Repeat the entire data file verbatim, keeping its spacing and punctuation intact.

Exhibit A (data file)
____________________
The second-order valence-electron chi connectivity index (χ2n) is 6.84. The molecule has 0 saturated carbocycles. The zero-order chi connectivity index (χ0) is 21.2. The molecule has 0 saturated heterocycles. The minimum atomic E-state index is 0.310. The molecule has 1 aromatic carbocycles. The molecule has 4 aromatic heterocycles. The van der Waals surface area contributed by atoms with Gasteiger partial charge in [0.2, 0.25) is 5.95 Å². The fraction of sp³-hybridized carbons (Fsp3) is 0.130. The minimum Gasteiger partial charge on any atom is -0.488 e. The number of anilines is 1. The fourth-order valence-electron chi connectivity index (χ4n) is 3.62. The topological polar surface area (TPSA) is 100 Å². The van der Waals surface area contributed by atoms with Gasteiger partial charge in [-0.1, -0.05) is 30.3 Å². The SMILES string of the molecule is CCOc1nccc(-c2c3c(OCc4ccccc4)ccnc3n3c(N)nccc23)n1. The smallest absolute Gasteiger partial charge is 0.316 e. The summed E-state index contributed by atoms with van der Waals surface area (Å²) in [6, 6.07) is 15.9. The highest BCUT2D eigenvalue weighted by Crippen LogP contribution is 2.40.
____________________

The second-order valence-electron chi connectivity index (χ2n) is 6.84. The molecule has 0 saturated carbocycles. The zero-order chi connectivity index (χ0) is 21.2. The molecule has 0 saturated heterocycles. The minimum atomic E-state index is 0.310. The molecule has 1 aromatic carbocycles. The molecule has 4 aromatic heterocycles. The van der Waals surface area contributed by atoms with Gasteiger partial charge in [0.2, 0.25) is 5.95 Å². The fraction of sp³-hybridized carbons (Fsp3) is 0.130. The minimum Gasteiger partial charge on any atom is -0.488 e. The number of anilines is 1. The fourth-order valence-electron chi connectivity index (χ4n) is 3.62. The topological polar surface area (TPSA) is 100 Å². The van der Waals surface area contributed by atoms with Gasteiger partial charge in [-0.1, -0.05) is 30.3 Å². The SMILES string of the molecule is CCOc1nccc(-c2c3c(OCc4ccccc4)ccnc3n3c(N)nccc23)n1. The smallest absolute Gasteiger partial charge is 0.316 e. The summed E-state index contributed by atoms with van der Waals surface area (Å²) in [6, 6.07) is 15.9. The highest BCUT2D eigenvalue weighted by Crippen LogP contribution is 2.40.